(TNS) - A new mobile app that could save emergency department physicians and paramedics precious time while resuscitating a child has been developed through a local partnership.
It's called the First Five Minutes app, and it was launched by the University of Wisconsin-Milwaukee's App Brewery, the Medical College of Wisconsin and Children's Hospital of Wisconsin. It's still in a limited trial and won't be publicly available until later this year through the Apple Store and Google download.
Here's how it works:
Imagine a child whose heart has stopped. A physician or paramedic has minutes to act. The child needs an epinephrine injection to restart the heart, but the dosage must be precisely calculated to the child's size, so the physician or paramedic either must rely on memory, or figure out the dosage with a calculator and a flip-book of charts.
Meanwhile, the clock is ticking.
Using the First Five Minutes app on a smartphone or tablet, emergency medical personnel can enter the child's age or weight, click to confirm it, and immediately get an easy-to-read chart with the correct, standardized medication dose. If all that's known is the child's age, the medical provider can make a slight adjustment if the child is smaller or larger than average.
The chart includes five categories of information — color-coded for a quick read — that are key to pediatric cardiopulmonary resuscitation: CPR drugs, dysrhythmia drugs, neurobiological drugs, RSI drugs and equipment sizes.
Below the equipment header is a list of items used during CPR, such as a chest tube. The size of chest tube needed depends on the size of the child.
While the app is for a mobile device, it doesn't require wifi access.
Children's Hospital of Wisconsin projects the app onto a screen in the resuscitation room, so all staff in the room can see the information.
"Seconds can make a difference for really sick kids," said Amy Drendel, a pediatric emergency medicine physician at Children's who worked with two other pediatric emergency medicine physicians and a pediatric nurse there to brainstorm the app concept.
"Every minute you're not getting the heart pumping through the body, lack of oxygen to the brain is a problem," Drendel said. "This is something that just needed the right collaborators to come together."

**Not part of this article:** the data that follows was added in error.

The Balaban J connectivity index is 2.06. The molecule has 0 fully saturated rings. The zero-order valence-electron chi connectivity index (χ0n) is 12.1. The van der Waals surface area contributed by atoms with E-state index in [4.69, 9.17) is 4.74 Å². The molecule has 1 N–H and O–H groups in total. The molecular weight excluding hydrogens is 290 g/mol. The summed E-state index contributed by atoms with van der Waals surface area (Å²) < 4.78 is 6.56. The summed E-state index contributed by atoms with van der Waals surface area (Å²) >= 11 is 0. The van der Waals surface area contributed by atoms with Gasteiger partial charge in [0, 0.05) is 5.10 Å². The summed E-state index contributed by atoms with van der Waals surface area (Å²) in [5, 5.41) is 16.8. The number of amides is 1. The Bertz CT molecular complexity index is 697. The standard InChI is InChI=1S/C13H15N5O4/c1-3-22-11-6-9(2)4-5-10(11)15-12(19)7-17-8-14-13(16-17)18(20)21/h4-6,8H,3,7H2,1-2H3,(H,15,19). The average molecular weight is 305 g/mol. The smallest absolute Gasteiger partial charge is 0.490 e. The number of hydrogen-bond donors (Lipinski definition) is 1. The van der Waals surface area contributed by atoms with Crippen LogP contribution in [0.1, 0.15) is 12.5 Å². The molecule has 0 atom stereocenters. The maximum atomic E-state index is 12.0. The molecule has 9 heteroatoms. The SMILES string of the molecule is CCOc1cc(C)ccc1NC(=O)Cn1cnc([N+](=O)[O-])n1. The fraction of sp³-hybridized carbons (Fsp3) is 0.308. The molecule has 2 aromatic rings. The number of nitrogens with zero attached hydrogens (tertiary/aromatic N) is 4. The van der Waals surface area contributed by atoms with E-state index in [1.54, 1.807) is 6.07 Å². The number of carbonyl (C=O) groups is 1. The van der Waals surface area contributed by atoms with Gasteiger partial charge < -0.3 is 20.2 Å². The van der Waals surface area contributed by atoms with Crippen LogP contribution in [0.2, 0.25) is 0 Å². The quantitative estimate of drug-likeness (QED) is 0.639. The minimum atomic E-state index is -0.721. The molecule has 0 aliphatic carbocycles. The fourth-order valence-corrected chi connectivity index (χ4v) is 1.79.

The pediatricians involved with the app also are associate professors of pediatrics at the Medical College of Wisconsin. Besides Drendel, the team included pediatricians Danny Thomas and Michael Meyer.
Robyn Saxe, a pediatric nurse and former flight nurse, was the fourth team member. The Medical College of Wisconsin provided funding.
UWM student mobile app developers started coding the First Five Minutes app at the end of May, according to Dustin Hahn, project manager for the App Brewery. They delivered the first beta version of the app in July.
Developer Evan Timmermann, a UWM senior from Wisconsin Rapids majoring in computer science, explained that the first step was to digitize the book on which the app is based. Then they built the app so that information could be calculated and read quickly, he said.
"Throughout this project, I kept thinking this could save lives," Timmermann said.
The Medical College of Wisconsin owns the intellectual property of the mobile app, and at this time, the app is free, though limited in availability.
There are other medication dosing mobile apps, Drendel said, "but there were too many clicks to go through," she said. "We wanted one click to make all the information available. It's so much better than the variability that 10 doctors lined up would spontaneously come up with."
Emergency department physicians at Children's use the new app every time there's a resuscitation, Drendel said.
UWM's AppBrewery mobile innovation lab originated with a mobile apps class in the university's information studies department several years ago. It currently employs six students: five undergrads and one graduate student.
The lab has developed apps to help start-ups, researchers, non-profits and government.
Among its most recent projects: A Streets of Old Milwaukee Tour app for the Milwaukee Public Museum; an app developed with the Medical College of Wisconsin to help diagnose and track treatment of head injuries among young athletes; an app developed with Waukesha County public libraries to help parents track books they read to their preschoolers, and the Waukesha County Recycles app for the Waukesha County Parks and Land Use Department.
To date, UWM's App Brewery has worked on 30 mobile applications, Hahn said. Some have future releases planned. Five other projects are in pre-development phase.
The lab welcomes more real-world app projects, Hahn said.
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